Animals need human beings:
“Without reference for life mankind has no future!” (Albert Schweitzer)
Human beings and animals share a close relationship that has developed over thousands of years. Some animals seek human company; we call them anthropophilic or hemerophilic animals. This proximity primarily works for the animal, but in some cases humans can also benefit from it. One example is the wolf that had been following man, and whom man finally domesticated to hunt alongside with him. Apart from the sheer practical benefits, it is probably more the so-called biophily (love for life and everything living) of the civilized human being that made him tame animals. Gradually, animals housed by men took over various tasks (primarily nourishment but also guarding, accompanying, hunting, mousing, transporting and more). In an urban surrounding, the original usage of companion animals largely eclipsed previously favoured features that in some cases became unwanted or even annoying (e.g. a distinct hunting instinct), thus dogs and cats in the city are usually kept as mere pets.
By domesticating wild animals (from Latin, “domus,” literally, “housing“) a mutual relationship of dependency arose and man had to take responsibility for his no longer wild but now entrusted and sheltered housemate. The dog, a descendant of the wolf, is the oldest companion animal and has been documented for at least 30,000 years. African desert cats were domesticated as pet cats 9,000 years ago in the Middle East. They have gradually replaced ferrets (domesticated polecats) that until then were preferred in Europe for hunting rats and mice. Independently from the question of whether it is (house) animals meeting humans or the other way round, this close coexistence ideally provides a positive emotional experience on both sides (see also: “Why do humans need animals?”).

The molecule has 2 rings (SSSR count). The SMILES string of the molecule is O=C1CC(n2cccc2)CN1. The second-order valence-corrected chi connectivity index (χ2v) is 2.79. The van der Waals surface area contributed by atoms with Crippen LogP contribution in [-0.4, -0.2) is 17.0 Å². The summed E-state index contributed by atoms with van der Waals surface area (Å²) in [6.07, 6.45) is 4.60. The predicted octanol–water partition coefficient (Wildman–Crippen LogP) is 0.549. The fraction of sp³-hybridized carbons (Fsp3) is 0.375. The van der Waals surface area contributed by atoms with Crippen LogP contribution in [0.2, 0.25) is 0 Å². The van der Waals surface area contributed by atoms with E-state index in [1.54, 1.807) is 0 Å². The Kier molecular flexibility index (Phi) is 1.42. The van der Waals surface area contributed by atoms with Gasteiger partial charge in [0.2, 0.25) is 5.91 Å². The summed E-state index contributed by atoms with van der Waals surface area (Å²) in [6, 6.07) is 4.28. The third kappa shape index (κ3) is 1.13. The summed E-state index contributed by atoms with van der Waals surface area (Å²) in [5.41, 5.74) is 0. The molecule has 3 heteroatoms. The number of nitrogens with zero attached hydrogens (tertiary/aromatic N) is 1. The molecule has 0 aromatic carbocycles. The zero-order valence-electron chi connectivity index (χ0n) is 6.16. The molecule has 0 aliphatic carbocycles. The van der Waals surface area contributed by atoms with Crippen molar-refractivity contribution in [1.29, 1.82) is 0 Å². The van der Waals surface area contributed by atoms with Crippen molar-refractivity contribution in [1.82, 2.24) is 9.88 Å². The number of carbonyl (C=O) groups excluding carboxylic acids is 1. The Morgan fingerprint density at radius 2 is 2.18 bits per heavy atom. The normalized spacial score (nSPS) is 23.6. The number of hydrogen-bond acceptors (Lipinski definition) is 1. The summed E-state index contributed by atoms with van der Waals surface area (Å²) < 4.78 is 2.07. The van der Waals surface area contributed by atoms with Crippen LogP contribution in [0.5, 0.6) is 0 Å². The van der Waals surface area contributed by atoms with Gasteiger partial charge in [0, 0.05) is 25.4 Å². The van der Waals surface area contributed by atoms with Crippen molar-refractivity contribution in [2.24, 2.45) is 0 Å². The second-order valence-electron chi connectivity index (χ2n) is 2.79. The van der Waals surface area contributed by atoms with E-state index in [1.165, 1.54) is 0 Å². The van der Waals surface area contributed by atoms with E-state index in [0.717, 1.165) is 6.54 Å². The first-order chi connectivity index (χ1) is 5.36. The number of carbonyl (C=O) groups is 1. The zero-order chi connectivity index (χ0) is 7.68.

Unfortunately, sometimes it happens that, for whatever reason, this responsibility can no longer be undertaken and animals become orphaned. We take care of strays and strive to give them a new home. Thus, another healthy relationship between a human being and his animal can begin.
In case you cannot care for your pet for a certain time because of vacation, hospitalization or any other inconvenience, we will be happy to liaise with our competent and reliable team of animal sitters.
Should you be interested in housing a new four-legged family member, please let us know – oftentimes a temporary nursing place is already of great help. To find out about the current canditates and our track record so far please visit our blog: “a new home for…”